So in one child-free afternoon I went from *this*

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To this:

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The large crate full of cotton scraps is a slightly better organised crate (& on top of *cough* the other crate of silk & satin scraps elsewhere… Yes my bedroom. I am so in dire need of a separate sewing room it’s crazy. Or – crazy alert – I could use up my scraps and/or do a giveaway. Anyone interested? Maybe a few satin doll dresses?! Oh dear, planning my next project but three already!

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You can see I’ve organised it by function (I hope): almost in order of sewing need, so I will go from top to bottom. To keep sharp/pointy/stabby tools away from Wee Bear, paper patterns are at the bottom, along with a drawer I hope to empty in short order – the unfinished purses etc.

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I even separated the bulk bags of lace scraps I bought on eBay & paired them up! I’m feeling excited about using them as doll dress trims etc!

If you’d like a similar unit – or the same – I bought mine from Hobbycraft where they have free & fairly rapid delivery as well as the best price on the Internet. Now to go back & order some of their cute craft kits for Wee Bear and paper edging scissors!

Life is Messy: organising the sewing chaos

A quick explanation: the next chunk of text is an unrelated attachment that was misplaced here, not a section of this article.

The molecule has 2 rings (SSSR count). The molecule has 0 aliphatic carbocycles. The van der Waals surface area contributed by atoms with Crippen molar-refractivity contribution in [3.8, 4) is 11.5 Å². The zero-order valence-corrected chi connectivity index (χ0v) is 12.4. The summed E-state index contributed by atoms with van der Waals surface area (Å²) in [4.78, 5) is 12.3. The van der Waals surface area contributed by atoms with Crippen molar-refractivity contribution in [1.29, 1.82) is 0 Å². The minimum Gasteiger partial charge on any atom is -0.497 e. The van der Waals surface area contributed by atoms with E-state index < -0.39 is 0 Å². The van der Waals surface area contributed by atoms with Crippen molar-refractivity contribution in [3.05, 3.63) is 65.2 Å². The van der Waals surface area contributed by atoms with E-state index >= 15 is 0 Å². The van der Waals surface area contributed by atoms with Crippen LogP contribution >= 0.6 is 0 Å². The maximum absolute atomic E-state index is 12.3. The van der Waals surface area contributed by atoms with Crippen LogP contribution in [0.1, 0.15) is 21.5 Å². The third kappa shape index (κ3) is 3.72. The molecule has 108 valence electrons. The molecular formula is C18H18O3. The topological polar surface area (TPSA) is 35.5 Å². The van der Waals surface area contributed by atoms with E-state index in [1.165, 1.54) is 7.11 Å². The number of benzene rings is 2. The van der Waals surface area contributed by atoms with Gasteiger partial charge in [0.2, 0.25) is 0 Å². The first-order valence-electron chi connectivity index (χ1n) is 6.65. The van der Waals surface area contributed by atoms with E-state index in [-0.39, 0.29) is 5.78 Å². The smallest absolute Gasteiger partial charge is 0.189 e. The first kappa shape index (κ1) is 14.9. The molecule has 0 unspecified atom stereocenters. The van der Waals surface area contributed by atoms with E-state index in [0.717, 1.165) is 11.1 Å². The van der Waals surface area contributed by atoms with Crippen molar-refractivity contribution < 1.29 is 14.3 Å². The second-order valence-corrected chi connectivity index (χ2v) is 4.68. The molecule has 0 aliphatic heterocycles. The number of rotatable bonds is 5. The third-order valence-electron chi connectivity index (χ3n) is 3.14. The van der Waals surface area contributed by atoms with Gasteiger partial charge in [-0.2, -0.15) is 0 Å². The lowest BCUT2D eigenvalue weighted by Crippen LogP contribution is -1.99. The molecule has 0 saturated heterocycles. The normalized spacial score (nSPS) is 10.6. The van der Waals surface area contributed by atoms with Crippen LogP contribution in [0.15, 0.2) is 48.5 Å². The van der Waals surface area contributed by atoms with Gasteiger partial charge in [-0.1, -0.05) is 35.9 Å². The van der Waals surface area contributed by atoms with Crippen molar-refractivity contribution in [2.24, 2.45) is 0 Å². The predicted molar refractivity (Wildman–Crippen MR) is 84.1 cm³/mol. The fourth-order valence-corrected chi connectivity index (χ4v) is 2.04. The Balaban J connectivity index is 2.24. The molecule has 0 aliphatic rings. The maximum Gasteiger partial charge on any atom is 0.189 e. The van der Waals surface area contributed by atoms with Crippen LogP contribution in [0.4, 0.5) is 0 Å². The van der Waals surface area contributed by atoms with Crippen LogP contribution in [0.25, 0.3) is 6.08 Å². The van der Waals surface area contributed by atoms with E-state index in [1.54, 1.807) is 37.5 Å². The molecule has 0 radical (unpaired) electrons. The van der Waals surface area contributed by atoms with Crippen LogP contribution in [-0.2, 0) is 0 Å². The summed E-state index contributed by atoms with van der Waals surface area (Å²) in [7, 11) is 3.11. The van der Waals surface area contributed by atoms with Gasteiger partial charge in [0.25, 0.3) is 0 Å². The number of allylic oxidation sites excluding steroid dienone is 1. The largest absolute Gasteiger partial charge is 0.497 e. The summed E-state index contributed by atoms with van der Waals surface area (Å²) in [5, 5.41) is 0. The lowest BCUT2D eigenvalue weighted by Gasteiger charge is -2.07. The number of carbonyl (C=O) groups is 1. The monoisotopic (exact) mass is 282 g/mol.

So after a really super intense week of sewing before the Craft Fair (where I sold one pair of shoes & one doll! Nothing I made this week!) this is the mess left behind:

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And even worse:

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I’m not feeling particularly inspired to sew or do anything with all that lying around.

This afternoon, it’s all going into this:

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And later on I will share how I have categorised my materials. Living on.the.edge. Right?

Craft fair insanity: buying fabric just to cut it up & sell it

There are times when my fabric addiction takes over. Usually when confronted with a gorgeous range from Michael Miller or Makower. When I saw this project from the Sewing Directory I decided it would be perfect for selling at my next craft fair.

I used this bundle from Plush Addict and kept one of the FQs for making bias binding.
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but first a test run. I bought this on impulse from a local fabric shop: 4 pieces for ¬£8 but a) they weren’t full FQ & b) two had quite bad sun bleaching so I’m unimpressed.
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The main issue was working out which pieces to put next to each other, as all the prints coordinate.
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However, the actual pieces are soft, strong, clearly printed & have a lovely effect when combined. I have no idea what to charge for them but aren’t they cute!20130717-183211.jpg